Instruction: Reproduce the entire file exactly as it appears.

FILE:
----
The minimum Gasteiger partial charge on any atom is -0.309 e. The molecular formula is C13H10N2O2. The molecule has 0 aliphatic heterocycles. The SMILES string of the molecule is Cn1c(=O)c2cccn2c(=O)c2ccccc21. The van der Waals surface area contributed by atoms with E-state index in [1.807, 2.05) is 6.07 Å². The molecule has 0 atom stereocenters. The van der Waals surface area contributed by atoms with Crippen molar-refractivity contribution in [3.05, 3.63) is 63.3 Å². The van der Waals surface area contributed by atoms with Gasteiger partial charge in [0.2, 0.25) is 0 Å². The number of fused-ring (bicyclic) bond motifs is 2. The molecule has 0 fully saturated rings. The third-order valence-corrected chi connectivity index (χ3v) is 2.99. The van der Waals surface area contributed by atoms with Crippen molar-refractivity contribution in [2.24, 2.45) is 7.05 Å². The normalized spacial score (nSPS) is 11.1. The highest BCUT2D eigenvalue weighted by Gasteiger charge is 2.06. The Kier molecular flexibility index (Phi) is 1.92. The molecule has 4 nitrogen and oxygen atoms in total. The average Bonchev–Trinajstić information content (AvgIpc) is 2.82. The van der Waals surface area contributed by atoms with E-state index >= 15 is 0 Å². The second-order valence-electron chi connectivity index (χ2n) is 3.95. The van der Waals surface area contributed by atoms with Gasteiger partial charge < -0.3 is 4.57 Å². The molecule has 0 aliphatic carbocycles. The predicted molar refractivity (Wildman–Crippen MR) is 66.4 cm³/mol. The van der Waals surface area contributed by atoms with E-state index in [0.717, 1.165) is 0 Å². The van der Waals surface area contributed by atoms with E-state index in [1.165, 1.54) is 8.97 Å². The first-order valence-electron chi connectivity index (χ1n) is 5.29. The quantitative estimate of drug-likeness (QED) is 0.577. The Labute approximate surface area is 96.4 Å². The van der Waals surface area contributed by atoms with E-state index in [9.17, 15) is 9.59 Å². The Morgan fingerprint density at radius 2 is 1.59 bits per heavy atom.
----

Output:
The minimum Gasteiger partial charge on any atom is -0.309 e. The molecular formula is C13H10N2O2. The molecule has 0 aliphatic heterocycles. The SMILES string of the molecule is Cn1c(=O)c2cccn2c(=O)c2ccccc21. The van der Waals surface area contributed by atoms with E-state index in [1.807, 2.05) is 6.07 Å². The molecule has 0 atom stereocenters. The van der Waals surface area contributed by atoms with Crippen molar-refractivity contribution in [3.05, 3.63) is 63.3 Å². The van der Waals surface area contributed by atoms with Gasteiger partial charge in [0.2, 0.25) is 0 Å². The number of fused-ring (bicyclic) bond motifs is 2. The molecule has 0 fully saturated rings. The third-order valence-corrected chi connectivity index (χ3v) is 2.99. The van der Waals surface area contributed by atoms with Crippen molar-refractivity contribution in [2.24, 2.45) is 7.05 Å². The normalized spacial score (nSPS) is 11.1. The highest BCUT2D eigenvalue weighted by Gasteiger charge is 2.06. The Kier molecular flexibility index (Phi) is 1.92. The molecule has 4 nitrogen and oxygen atoms in total. The average Bonchev–Trinajstić information content (AvgIpc) is 2.82. The van der Waals surface area contributed by atoms with E-state index >= 15 is 0 Å². The second-order valence-electron chi connectivity index (χ2n) is 3.95. The van der Waals surface area contributed by atoms with Gasteiger partial charge < -0.3 is 4.57 Å². The molecule has 0 aliphatic carbocycles. The predicted molar refractivity (Wildman–Crippen MR) is 66.4 cm³/mol. The van der Waals surface area contributed by atoms with E-state index in [0.717, 1.165) is 0 Å². The van der Waals surface area contributed by atoms with E-state index in [1.165, 1.54) is 8.97 Å². The first-order valence-electron chi connectivity index (χ1n) is 5.29. The quantitative estimate of drug-likeness (QED) is 0.577. The Labute approximate surface area is 96.4 Å². The van der Waals surface area contributed by atoms with E-state index in [9.17, 15) is 9.59 Å². The Morgan fingerprint density at radius 2 is 1.59 bits per heavy atom.